David Bowie brought something incredibly new and innovative to the music scene when he arrived. He performed as characters, as himself, but really, he was David Bowie. However, this was not his original name, and with most things, there are many reasons why the singer opted to make a change.
David Bowie was in fact born David Robert Jones on January 8, 1947, a fairly unremarkable name for a young man from Brixton.
Bowie was known for his various characters and decided to adopt a stage name which is likely to have helped him get better exposure as an artist and distance him from his previous identity.
This is likely a reason he changed his name, though arguably his name change was barely any different, and soon other reasons forced him to find something new.
His first name change was fairly subtle, and he just went by Davie/Davy Jones, likely to relate to Davy Jones’ Locker, or the bottom of the sea.
David Bowie – why did he change his name?
However, there was another singer who was already in the public eye who had a similar name – Davy Jones of The Monkees.
As a result, it looked as though Bowie would need a new name and decided to change again.
Some have reported Davy Jones of The Monkees is why Bowie chose to adopt a new name, to further distance himself from the artist given the closeness of his own name.
In trying to get away from being similar to Davy Jones, he accidentally came up with the same name as a certain Welsh songster who burst onto the scene with mega-hits such as It’s Not Unusual.
A young David Jones, AKA David Bowie
Sir Tom Jones was born Thomas Woodward, a young working-class lad from south Wales.
Sir Tom needed to have an image overhaul, so his manager Gordon Mills introduced him to the world in 1965, naming him Tom Jones, a 22-year-old single coal miner from Wales.
The truth, however, was very different, as Sir Tom was in fact Thomas Woodward, a 24-year-old, married man with a seven-year-old son who had never been down a mine in his life.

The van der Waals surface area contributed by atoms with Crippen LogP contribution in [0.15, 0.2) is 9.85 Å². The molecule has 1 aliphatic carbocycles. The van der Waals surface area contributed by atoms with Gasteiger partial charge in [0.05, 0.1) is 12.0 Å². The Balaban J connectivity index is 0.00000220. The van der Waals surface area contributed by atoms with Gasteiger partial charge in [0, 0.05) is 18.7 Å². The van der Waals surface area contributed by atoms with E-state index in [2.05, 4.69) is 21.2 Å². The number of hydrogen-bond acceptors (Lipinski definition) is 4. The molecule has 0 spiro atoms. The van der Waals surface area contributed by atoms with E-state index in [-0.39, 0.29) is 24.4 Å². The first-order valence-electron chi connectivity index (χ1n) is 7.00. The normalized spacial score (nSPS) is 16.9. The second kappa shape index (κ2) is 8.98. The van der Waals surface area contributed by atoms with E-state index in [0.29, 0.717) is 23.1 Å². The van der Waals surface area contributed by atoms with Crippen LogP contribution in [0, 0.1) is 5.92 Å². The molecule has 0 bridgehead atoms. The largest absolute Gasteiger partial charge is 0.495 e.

This is not uncommon for singers to be represented in particular ways to gain stardom and fandom in the music business.
Davy Jones of The Monkees
Dan Schreiber, No Such Thing as a Fish podcaster and QI researcher, revealed on Radio One’s Screen Time podcast the name ‘Tom Jones’ was in the running before Bowie settled on his final moniker.
He claimed: “Before he got to David Bowie, he didn’t want to lose the Jones bit of his name.
“So he changed his name and started recording as an artist under the name Tom Jones.
“And as he did that…Tom Jones exploded and he was like, ‘Come on man, what is this?’
“And eventually his third option was David Bowie.”
Sir Tom Jones
With both Davy and Tom Jones no longer available to him, Bowie turned to some American inspiration, 1960 movie The Alamo.
Author John Lyons wrote in his book, America in the British Imagination: 1945 to the Present: “In 1965, David Jones adopted the name David Bowie in homage to Jim Bowie.”
Bowie is the film’s Texan rebel played by Richard Widmark, and it seems this could have been used as a way to show Americans his love and fascination with their country before venturing there on tour.
Sadly, however, Bowie seemed like he did not want to open up too much about why he changed his name, as he wrote to an American fan in 1967.
As written in TIME magazine, Bowie reportedly wrote: “In answer to your questions, my real name is David Jones and I don’t have to tell you why I changed it.
“‘Nobody’s going to make a monkey out of you’ said my manager.”
Clearly that last line shows how Bowie was trying to stay away from adopting the same name as anyone else, whether it be a band frontman or a Welsh songster.
As far as reports have suggested, the pair never truly fell out over their names, but there may have been some tension when the names did not match up, as there often is in the showbiz world.